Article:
The dolphins were very active during the second week of January. They were sighted on 6 of the 7 days and were very active, joining us on many occasions for a ride on the waves produced by our boats. The last day of the week in particular saw dolphins join us on all of our cruises. The slightly larger tidal range compared to usual was a major factor in the increase in dolphin sightings this week. When the tide is in (high), the food is in and so the dolphins make their way into Mandurah’s waterways to feed.
7th January – No sightings on our cruise route.
8th January – The dolphins were out and about all day! 3 dolphins were sighted on our 11am cruise near the war memorial looking for a feed. On our 12 noon cruise these same 3 dolphins went for ride on the bow of our boat after their tummies were full. Our 1pm cruise saw a pod of 8 making their way down the Mandurah Estuary Channel and out into the ocean. On our 2pm and 4pm cruise a few dolphins made their way back into the estuary where they were looking for a feed and came for a quick ride on the bow of our boat.
9th January – 2 dolphins were sighted on our 11am cruise near the ocean entrance. Another 2 dolphins were sighted on our 1pm cruise in a playful mood, throwing around the fish they had caught. 3 dolphins were also sighted on our 2pm cruise catching a feed near the war memorial.
10th January – The dolphins were in a very playful mood in the Mandurah Estuary. 2 dolphins were sighted on one of our morning cruises at Stingray Point. They were happily fishing before leaping around in the wake of another boat. On our 2pm cruise the dolphins joined us to ride on the waves our boat produces before fishing near the Old Mandurah Traffic Bridge. Our 4pm cruise saw another small pod of dolphins near perfume point join us for a ride and they leaped playfully in the air.
11th January – A pod of 5 to 10 dolphins were sighted on our mid-day cruise in front of King Carnival. They were happy looking for a feed and came up to our boat to say hello before continuing on their way.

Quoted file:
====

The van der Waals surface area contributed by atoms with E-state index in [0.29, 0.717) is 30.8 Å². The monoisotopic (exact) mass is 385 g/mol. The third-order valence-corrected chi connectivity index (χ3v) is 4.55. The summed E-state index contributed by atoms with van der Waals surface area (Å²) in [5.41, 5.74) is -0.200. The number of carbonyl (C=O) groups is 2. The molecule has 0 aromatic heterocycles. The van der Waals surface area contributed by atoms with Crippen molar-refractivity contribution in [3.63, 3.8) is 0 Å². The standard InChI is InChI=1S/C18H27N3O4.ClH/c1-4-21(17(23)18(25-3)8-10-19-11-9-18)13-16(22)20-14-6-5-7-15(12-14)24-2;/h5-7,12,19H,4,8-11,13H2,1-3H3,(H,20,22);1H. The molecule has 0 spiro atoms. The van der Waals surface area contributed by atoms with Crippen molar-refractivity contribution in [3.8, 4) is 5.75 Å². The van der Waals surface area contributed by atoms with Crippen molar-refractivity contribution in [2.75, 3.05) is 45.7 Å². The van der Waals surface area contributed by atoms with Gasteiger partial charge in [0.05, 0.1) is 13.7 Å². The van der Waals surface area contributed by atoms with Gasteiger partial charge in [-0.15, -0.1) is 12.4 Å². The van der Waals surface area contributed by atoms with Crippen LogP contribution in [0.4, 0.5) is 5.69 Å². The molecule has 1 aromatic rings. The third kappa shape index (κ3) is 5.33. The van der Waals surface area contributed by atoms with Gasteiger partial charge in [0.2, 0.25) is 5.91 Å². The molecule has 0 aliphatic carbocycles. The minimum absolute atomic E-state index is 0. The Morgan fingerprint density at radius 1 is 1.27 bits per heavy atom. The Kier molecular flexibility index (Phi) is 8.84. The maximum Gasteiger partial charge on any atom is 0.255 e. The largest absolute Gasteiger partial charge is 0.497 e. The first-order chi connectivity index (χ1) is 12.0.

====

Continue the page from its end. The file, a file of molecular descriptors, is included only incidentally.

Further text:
12th January – There were numerous sightings of dolphins throughout this day. 2 dolphins were sighted on one of our morning cruises in front of King Carnival. They were slowly making their way up the Mandurah Estuary Channel. A pod of 4 joined us on our 2pm cruise near the war memorial. Our 3pm cruise saw sightings of the dolphins in Mandjar Bay, the Mandurah Ocean Marina and near the Old bridge. They were all busy looking for a feed when sighted and so weren’t in a very playful mood.
13th January – It was dolphins galore throughout the water ways. They were active all day with dolphins sighted on all of our cruises. A pod of 7 were sighted on our 10am cruise near the Mandurah Ocean Marina. They followed our boat for a while and rode on the bow. Our 11am cruise saw a few dolphins near Stingray Point feeding. On our 12 noon cruise 4 dolphins were sighted near the Old Mandurah Traffic Bridge. They were swimming along the foreshore and joined our boat for a ride on the waves our boat produces. Our 1pm cruise saw these same dolphins in Mandjar Bay looking for a feed. There were also plenty of dolphins sighted on our 2pm, 3pm and 4pm cruises from the ocean entrance to the New Mandurah Estuary Bridge. Again they were feeding and joined our boats for a quick ride on the waves our boat produces. Nicki and giggles (2 very popular resident dolphins) were in the Mandurah Estuary all afternoon.
There were many photos and videos taken during this week and we get them up on our website and Facebook page soon.
We also encourage you to share your sightings, photos and videos on our Facebook page!
And remember, if you would like to join us on a cruise and see Mandurah dolphins just visit the 1hr Dolphin & Canal Cruise page for more info and to book online.
Check out this interesting article on the Los Angeles Times Website:
and watch the official YouTube video Clip:
In Southern California, off Dana Point, a rare and breathtaking sight involving common bottle nose dolphins occurred. Out of nowhere, a pod of about 1,000 dolphins began a stampede, racing across the water at speeds of up to 40 kilometres an hour towards an unknown destination or away from a danger only they detected. Naturalists have speculated about this majestic phenomenon rarely seen. They are yet to determine the actual cause of a “dolphin stampede.” Some amazing footage was captured so be sure to watch the YouTube clip (Link above).